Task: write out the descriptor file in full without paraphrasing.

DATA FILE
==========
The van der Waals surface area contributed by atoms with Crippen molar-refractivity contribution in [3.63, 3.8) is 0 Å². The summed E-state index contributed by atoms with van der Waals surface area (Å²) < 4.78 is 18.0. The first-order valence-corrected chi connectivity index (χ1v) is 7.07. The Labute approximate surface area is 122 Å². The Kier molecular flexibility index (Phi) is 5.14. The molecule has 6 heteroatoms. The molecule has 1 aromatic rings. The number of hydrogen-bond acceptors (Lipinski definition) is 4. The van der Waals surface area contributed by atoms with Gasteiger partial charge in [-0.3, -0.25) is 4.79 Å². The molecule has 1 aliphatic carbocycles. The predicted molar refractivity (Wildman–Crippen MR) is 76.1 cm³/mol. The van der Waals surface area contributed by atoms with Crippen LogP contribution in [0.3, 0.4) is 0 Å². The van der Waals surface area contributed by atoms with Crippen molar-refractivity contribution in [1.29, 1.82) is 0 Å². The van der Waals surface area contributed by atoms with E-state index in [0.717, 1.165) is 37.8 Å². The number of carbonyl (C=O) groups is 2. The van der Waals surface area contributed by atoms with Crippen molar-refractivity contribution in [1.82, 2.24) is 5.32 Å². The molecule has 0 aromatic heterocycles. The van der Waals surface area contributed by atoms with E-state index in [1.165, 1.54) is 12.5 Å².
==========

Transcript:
The van der Waals surface area contributed by atoms with Crippen molar-refractivity contribution in [3.63, 3.8) is 0 Å². The summed E-state index contributed by atoms with van der Waals surface area (Å²) < 4.78 is 18.0. The first-order valence-corrected chi connectivity index (χ1v) is 7.07. The Labute approximate surface area is 122 Å². The Kier molecular flexibility index (Phi) is 5.14. The molecule has 6 heteroatoms. The molecule has 1 aromatic rings. The number of hydrogen-bond acceptors (Lipinski definition) is 4. The van der Waals surface area contributed by atoms with Gasteiger partial charge in [-0.3, -0.25) is 4.79 Å². The molecule has 1 aliphatic carbocycles. The predicted molar refractivity (Wildman–Crippen MR) is 76.1 cm³/mol. The van der Waals surface area contributed by atoms with Crippen LogP contribution in [0.3, 0.4) is 0 Å². The van der Waals surface area contributed by atoms with Crippen molar-refractivity contribution in [1.29, 1.82) is 0 Å². The van der Waals surface area contributed by atoms with E-state index in [0.717, 1.165) is 37.8 Å². The number of carbonyl (C=O) groups is 2. The van der Waals surface area contributed by atoms with Crippen molar-refractivity contribution in [1.82, 2.24) is 5.32 Å². The molecule has 0 aromatic heterocycles. The van der Waals surface area contributed by atoms with E-state index in [1.165, 1.54) is 12.5 Å².